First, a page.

Leah, what a joy to get a glimpse into your and Ariana’s days. I just love that photo of her gazing up at the lobby light in her little pink fleecy outfit and sweet little cap. Oh my gosh, “this will pass” was my mantra, too, when my daughter Kirsten cried and cried (and I along with her, sometimes!). She is now 28 and, yes, it did pass… though if you’d asked me at the time I would have said “not soon enough,” and now I think “all too soon!”

    And what great timing: I’m just embarking on a persuasive writing unit with my sixth graders. Yup, I’ve got the whole unit all planned out nice and neat, with sample pieces to read and analyze, lists of writing prompts, nifty tech tools like Read-Write-Think’s persuasive map … but guess what? It never dawned on me (until I read your post tonight) to consider the unit through the eyes of my students and to give them an opportunity to self-select a topic for their persuasive letters – a topic that THEY are truly passionate about!
    Thank you, thank you for reminding me to take a step back, remove my “instructional blinders” and “see” my young writers for the first time within the design of this unit. (Reminds me of writer Ann Lamott’s self-admonishment to take her “sticky fingers off the controls”, or words to that effect.)

  5. Patricia
    January 28, 2013 | 2:44 am

    Hello Leah,
    Congratulations on the birth of your beautiful baby! You came to work in my district in New Milford CT a few years ago and we spoke frequently back then About what the PD look like. I love your advice and how you are tying your new discoveries of parenting, to teaching and I have been passing your thoughts on to both colleagues and our Literacy Coach!
    I was working as a reading specialist back then, but have since gone back into the classroom, a kindergarten classroom! I love it, and I am reminded every day of why I became a teacher. Thanks for sharing with all of us!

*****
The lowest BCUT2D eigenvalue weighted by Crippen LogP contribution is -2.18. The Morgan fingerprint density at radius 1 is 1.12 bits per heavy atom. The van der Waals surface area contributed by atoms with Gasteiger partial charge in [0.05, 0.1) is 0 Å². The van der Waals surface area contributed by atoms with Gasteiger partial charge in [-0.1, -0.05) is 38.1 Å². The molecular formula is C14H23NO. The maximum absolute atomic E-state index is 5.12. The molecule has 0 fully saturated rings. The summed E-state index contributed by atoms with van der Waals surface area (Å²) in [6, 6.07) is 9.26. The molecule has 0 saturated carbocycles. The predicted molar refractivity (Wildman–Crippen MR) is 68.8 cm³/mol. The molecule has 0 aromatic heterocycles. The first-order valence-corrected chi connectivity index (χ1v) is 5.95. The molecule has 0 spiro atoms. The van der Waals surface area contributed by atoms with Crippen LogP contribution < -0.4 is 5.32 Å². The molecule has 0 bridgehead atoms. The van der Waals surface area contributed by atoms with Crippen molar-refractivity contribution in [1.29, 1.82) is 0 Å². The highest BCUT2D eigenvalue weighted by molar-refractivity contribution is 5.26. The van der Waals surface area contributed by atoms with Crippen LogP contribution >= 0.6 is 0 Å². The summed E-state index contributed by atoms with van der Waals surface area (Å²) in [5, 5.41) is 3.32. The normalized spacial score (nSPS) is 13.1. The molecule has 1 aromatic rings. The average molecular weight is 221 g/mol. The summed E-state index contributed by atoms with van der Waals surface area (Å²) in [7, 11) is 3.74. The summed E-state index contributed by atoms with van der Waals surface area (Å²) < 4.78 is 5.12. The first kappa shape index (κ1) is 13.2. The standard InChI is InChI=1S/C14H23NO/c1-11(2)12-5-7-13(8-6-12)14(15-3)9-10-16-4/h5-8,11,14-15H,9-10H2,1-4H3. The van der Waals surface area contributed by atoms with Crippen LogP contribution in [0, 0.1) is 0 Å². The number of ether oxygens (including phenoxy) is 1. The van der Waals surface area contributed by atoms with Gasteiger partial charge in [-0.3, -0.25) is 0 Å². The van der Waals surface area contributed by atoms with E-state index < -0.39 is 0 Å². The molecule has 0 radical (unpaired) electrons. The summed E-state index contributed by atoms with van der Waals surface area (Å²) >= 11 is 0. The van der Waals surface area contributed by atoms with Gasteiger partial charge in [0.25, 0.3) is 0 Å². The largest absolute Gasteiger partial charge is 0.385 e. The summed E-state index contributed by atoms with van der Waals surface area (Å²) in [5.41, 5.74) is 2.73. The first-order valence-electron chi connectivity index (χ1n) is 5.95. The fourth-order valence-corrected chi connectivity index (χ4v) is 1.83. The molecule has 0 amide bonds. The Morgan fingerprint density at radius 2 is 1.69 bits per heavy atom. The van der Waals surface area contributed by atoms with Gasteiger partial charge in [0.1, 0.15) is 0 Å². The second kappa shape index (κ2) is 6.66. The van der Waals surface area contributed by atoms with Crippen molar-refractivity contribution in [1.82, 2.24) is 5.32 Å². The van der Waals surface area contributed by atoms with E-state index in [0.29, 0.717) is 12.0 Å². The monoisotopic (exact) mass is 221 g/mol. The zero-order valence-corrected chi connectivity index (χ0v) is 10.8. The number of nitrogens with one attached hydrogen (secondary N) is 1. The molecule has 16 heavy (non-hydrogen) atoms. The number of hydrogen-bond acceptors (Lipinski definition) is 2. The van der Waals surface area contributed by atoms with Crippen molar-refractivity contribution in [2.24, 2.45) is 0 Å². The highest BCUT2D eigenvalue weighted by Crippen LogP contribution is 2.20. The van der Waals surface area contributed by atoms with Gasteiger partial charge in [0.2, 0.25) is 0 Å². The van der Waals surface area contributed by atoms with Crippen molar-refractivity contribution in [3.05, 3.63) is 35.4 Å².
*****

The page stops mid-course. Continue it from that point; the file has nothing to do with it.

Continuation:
As for your struggles with your new little one, it reminded me of a book recommended to me after my first, very cranky baby, The Self Calmed Baby by William A.H. Sammons. It parallels what you were saying about the young boy’s schedule, that if we really listened to what he wanted and needed, it would improve learning and how he views himself as a learner. The book provides insight into how the infant views the world and how we “miss” their cues. One piece of advice from the book I found really helpful was to watch out for overstimulation. Infants can get overwhelmed by the very things we think will entertain them, and so when my kids, I went on to have four, would get fussy, I would swaddle them and place their infant seat facing a white wall. Sometimes their cries would be saying that I was exposing them to too much at once, too much color, noise, etc. The book is out of print, but I bought one for my niece a while back on amazon.
    Best Wishes,
    Patricia